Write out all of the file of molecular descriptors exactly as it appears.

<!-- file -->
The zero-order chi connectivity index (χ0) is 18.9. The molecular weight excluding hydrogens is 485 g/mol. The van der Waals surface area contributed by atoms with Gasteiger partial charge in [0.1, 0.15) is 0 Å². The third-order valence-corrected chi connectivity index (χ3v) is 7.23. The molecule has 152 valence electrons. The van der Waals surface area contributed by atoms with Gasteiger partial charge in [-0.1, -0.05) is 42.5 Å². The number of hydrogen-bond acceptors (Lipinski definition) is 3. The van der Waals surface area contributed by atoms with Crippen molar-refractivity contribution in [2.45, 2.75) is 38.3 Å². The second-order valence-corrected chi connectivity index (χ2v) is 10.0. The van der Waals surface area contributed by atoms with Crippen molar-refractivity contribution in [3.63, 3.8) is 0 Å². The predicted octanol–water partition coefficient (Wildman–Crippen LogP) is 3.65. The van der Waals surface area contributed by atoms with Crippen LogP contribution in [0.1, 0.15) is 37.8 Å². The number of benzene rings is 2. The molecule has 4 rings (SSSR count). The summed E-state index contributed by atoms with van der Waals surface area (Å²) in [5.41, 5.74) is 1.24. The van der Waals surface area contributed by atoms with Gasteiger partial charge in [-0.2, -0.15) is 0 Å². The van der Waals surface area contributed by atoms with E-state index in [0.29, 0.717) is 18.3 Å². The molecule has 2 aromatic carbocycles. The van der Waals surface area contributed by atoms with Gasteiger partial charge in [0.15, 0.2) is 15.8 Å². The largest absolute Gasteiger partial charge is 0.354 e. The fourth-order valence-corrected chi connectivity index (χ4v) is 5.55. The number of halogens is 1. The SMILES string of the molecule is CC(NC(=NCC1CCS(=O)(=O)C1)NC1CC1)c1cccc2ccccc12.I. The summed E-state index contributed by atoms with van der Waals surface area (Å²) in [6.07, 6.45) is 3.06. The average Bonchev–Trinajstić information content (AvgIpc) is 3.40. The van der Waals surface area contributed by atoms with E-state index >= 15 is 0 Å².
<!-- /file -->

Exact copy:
The zero-order chi connectivity index (χ0) is 18.9. The molecular weight excluding hydrogens is 485 g/mol. The van der Waals surface area contributed by atoms with Gasteiger partial charge in [0.1, 0.15) is 0 Å². The third-order valence-corrected chi connectivity index (χ3v) is 7.23. The molecule has 152 valence electrons. The van der Waals surface area contributed by atoms with Gasteiger partial charge in [-0.1, -0.05) is 42.5 Å². The number of hydrogen-bond acceptors (Lipinski definition) is 3. The van der Waals surface area contributed by atoms with Crippen molar-refractivity contribution in [2.45, 2.75) is 38.3 Å². The second-order valence-corrected chi connectivity index (χ2v) is 10.0. The van der Waals surface area contributed by atoms with Crippen molar-refractivity contribution in [3.63, 3.8) is 0 Å². The predicted octanol–water partition coefficient (Wildman–Crippen LogP) is 3.65. The van der Waals surface area contributed by atoms with Crippen LogP contribution in [0.1, 0.15) is 37.8 Å². The number of benzene rings is 2. The molecule has 4 rings (SSSR count). The summed E-state index contributed by atoms with van der Waals surface area (Å²) in [5.41, 5.74) is 1.24. The van der Waals surface area contributed by atoms with Gasteiger partial charge in [-0.2, -0.15) is 0 Å². The van der Waals surface area contributed by atoms with E-state index in [0.29, 0.717) is 18.3 Å². The molecule has 2 aromatic carbocycles. The van der Waals surface area contributed by atoms with Gasteiger partial charge in [0.15, 0.2) is 15.8 Å². The largest absolute Gasteiger partial charge is 0.354 e. The fourth-order valence-corrected chi connectivity index (χ4v) is 5.55. The number of halogens is 1. The SMILES string of the molecule is CC(NC(=NCC1CCS(=O)(=O)C1)NC1CC1)c1cccc2ccccc12.I. The summed E-state index contributed by atoms with van der Waals surface area (Å²) in [6.07, 6.45) is 3.06. The average Bonchev–Trinajstić information content (AvgIpc) is 3.40. The van der Waals surface area contributed by atoms with E-state index >= 15 is 0 Å².